Steroid Injection Betters Hand Function With Carpal Tunnel
Nocturnal wrist splinting also effective, but doesn't improve hand function
THURSDAY, Sept. 21, 2017 (HealthDay News) -- Local steroid injection is effective for treatment of carpal tunnel syndrome (CTS) and improves hand function, according to a small study published online Sept. 13 in the International Journal of Rheumatic Diseases.
Ho So, from Kwong Wah Hospital in Hong Kong, and colleagues randomized patients to either treatment with local steroid injection (25 participants) or nocturnal wrist splinting (25 participants) for treatment of CTS.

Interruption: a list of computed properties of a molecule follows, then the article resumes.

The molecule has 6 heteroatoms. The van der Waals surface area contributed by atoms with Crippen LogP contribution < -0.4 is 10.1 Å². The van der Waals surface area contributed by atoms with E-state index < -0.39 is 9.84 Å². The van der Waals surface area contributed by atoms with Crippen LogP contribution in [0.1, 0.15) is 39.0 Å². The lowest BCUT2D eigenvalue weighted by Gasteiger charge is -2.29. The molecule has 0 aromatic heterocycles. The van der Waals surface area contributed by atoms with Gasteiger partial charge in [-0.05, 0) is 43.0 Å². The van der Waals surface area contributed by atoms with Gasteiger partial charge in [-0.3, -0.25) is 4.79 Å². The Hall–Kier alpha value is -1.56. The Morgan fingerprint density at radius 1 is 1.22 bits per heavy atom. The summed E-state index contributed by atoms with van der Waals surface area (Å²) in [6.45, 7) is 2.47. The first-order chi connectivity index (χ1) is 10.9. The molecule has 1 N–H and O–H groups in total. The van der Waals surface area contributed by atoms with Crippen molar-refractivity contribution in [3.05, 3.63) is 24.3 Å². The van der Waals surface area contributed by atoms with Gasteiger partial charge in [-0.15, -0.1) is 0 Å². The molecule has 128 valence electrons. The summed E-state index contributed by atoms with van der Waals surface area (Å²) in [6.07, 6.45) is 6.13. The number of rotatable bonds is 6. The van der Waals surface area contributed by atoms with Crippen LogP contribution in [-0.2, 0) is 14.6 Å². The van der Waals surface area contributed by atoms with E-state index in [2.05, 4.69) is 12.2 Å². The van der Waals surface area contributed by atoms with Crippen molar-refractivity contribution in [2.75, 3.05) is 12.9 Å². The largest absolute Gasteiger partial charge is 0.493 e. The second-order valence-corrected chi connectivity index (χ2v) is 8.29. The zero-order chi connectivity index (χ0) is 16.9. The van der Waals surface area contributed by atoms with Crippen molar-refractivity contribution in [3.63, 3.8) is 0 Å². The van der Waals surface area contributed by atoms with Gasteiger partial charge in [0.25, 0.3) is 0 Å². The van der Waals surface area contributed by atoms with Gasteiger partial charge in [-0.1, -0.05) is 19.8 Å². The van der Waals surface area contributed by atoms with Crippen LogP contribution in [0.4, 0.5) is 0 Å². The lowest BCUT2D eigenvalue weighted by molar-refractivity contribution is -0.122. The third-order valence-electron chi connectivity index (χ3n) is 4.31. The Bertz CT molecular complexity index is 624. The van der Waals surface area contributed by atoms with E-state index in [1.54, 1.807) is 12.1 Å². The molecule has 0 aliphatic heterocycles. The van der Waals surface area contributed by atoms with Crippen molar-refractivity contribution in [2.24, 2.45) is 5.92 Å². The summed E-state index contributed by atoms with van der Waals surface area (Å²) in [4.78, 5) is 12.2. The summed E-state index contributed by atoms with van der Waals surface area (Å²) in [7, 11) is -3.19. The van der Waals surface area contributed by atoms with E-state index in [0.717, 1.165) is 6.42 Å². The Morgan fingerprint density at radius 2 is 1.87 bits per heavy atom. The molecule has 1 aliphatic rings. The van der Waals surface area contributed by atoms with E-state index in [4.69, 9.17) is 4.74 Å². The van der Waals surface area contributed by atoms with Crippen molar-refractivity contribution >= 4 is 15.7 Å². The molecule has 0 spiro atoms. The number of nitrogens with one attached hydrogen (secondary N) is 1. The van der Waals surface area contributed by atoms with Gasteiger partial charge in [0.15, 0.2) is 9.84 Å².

The researchers found that four weeks after treatment there was significant improvement in Boston Carpal Tunnel Questionnaire (BCTQ) scores for both groups. However, there was no statistically significant difference in BCTQ scores between the two groups after treatment. Only the steroid group saw improvement in finger dexterity. The steroid group also had higher patient satisfaction scores and, as a group, the patients took fewer painkillers after treatment.
"Although local steroid injection and nocturnal wrist splinting were equally effective in the treatment of patients with CTS, only the former improved objective hand function," the authors write.